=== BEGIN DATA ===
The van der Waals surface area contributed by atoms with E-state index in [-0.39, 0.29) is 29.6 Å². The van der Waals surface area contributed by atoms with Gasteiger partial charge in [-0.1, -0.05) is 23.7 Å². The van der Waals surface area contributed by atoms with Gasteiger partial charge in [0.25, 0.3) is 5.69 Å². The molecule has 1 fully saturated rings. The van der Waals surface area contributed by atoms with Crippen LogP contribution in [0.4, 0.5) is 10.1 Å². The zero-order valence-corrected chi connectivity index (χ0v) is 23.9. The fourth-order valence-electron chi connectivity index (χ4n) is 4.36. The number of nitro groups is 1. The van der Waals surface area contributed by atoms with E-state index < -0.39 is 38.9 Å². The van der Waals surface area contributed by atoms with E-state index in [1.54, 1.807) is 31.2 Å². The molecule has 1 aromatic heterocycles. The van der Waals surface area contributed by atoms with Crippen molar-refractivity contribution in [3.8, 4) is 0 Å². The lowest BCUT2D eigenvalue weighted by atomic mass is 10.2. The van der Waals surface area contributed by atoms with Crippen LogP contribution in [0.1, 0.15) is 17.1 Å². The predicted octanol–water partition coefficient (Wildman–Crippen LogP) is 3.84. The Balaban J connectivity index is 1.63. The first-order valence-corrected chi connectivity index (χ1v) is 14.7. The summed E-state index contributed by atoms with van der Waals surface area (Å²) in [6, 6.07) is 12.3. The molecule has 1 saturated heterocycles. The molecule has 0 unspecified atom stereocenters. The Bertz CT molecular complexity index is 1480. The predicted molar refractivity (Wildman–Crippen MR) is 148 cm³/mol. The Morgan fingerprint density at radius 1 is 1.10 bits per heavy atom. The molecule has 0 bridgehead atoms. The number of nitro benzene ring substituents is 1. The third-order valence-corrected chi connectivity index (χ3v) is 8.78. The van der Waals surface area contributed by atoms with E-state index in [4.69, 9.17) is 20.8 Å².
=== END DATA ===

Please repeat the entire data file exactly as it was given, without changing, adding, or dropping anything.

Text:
The van der Waals surface area contributed by atoms with E-state index in [-0.39, 0.29) is 29.6 Å². The van der Waals surface area contributed by atoms with Gasteiger partial charge in [-0.1, -0.05) is 23.7 Å². The van der Waals surface area contributed by atoms with Gasteiger partial charge in [0.25, 0.3) is 5.69 Å². The molecule has 1 fully saturated rings. The van der Waals surface area contributed by atoms with Crippen LogP contribution in [0.4, 0.5) is 10.1 Å². The zero-order valence-corrected chi connectivity index (χ0v) is 23.9. The fourth-order valence-electron chi connectivity index (χ4n) is 4.36. The number of nitro groups is 1. The van der Waals surface area contributed by atoms with E-state index < -0.39 is 38.9 Å². The van der Waals surface area contributed by atoms with E-state index in [1.54, 1.807) is 31.2 Å². The molecule has 1 aromatic heterocycles. The van der Waals surface area contributed by atoms with Crippen molar-refractivity contribution in [3.8, 4) is 0 Å². The lowest BCUT2D eigenvalue weighted by atomic mass is 10.2. The van der Waals surface area contributed by atoms with Crippen LogP contribution in [0.1, 0.15) is 17.1 Å². The predicted octanol–water partition coefficient (Wildman–Crippen LogP) is 3.84. The Balaban J connectivity index is 1.63. The first-order valence-corrected chi connectivity index (χ1v) is 14.7. The summed E-state index contributed by atoms with van der Waals surface area (Å²) in [6, 6.07) is 12.3. The molecule has 1 saturated heterocycles. The molecule has 0 unspecified atom stereocenters. The Bertz CT molecular complexity index is 1480. The predicted molar refractivity (Wildman–Crippen MR) is 148 cm³/mol. The Morgan fingerprint density at radius 1 is 1.10 bits per heavy atom. The molecule has 0 bridgehead atoms. The number of nitro benzene ring substituents is 1. The third-order valence-corrected chi connectivity index (χ3v) is 8.78. The van der Waals surface area contributed by atoms with E-state index in [4.69, 9.17) is 20.8 Å².